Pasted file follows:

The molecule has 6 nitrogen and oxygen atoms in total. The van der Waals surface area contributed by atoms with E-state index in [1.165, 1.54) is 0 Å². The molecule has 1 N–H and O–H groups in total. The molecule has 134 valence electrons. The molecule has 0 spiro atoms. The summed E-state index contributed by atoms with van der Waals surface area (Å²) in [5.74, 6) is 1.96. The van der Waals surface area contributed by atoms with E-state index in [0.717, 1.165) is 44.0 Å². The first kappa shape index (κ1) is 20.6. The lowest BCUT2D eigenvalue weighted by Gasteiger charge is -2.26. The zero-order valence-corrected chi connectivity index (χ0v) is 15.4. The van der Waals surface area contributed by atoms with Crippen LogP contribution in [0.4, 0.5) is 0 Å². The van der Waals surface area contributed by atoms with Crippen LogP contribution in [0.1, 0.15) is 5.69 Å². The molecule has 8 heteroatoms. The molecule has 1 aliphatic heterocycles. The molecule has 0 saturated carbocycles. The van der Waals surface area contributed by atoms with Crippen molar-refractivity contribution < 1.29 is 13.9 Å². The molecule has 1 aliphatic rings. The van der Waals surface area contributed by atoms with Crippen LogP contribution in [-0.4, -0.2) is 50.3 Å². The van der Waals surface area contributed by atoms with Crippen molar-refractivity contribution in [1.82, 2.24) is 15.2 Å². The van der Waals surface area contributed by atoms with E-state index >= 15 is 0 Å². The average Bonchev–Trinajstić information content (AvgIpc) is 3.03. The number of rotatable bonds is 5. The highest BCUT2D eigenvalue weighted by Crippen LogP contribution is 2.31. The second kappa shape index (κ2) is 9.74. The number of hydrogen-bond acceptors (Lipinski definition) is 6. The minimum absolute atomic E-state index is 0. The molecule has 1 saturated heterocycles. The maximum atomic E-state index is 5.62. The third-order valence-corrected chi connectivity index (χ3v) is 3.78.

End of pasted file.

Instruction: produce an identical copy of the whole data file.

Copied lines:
The molecule has 6 nitrogen and oxygen atoms in total. The van der Waals surface area contributed by atoms with E-state index in [1.165, 1.54) is 0 Å². The molecule has 1 N–H and O–H groups in total. The molecule has 134 valence electrons. The molecule has 0 spiro atoms. The summed E-state index contributed by atoms with van der Waals surface area (Å²) in [5.74, 6) is 1.96. The van der Waals surface area contributed by atoms with E-state index in [0.717, 1.165) is 44.0 Å². The first kappa shape index (κ1) is 20.6. The lowest BCUT2D eigenvalue weighted by Gasteiger charge is -2.26. The zero-order valence-corrected chi connectivity index (χ0v) is 15.4. The van der Waals surface area contributed by atoms with Crippen LogP contribution in [0.4, 0.5) is 0 Å². The van der Waals surface area contributed by atoms with Crippen LogP contribution in [0.1, 0.15) is 5.69 Å². The molecule has 8 heteroatoms. The molecule has 1 aliphatic heterocycles. The molecule has 0 saturated carbocycles. The van der Waals surface area contributed by atoms with Crippen molar-refractivity contribution < 1.29 is 13.9 Å². The molecule has 1 aliphatic rings. The van der Waals surface area contributed by atoms with Crippen LogP contribution in [-0.4, -0.2) is 50.3 Å². The van der Waals surface area contributed by atoms with Crippen molar-refractivity contribution in [1.82, 2.24) is 15.2 Å². The van der Waals surface area contributed by atoms with E-state index >= 15 is 0 Å². The average Bonchev–Trinajstić information content (AvgIpc) is 3.03. The number of rotatable bonds is 5. The highest BCUT2D eigenvalue weighted by Crippen LogP contribution is 2.31. The second kappa shape index (κ2) is 9.74. The number of hydrogen-bond acceptors (Lipinski definition) is 6. The minimum absolute atomic E-state index is 0. The molecule has 1 saturated heterocycles. The maximum atomic E-state index is 5.62. The third-order valence-corrected chi connectivity index (χ3v) is 3.78.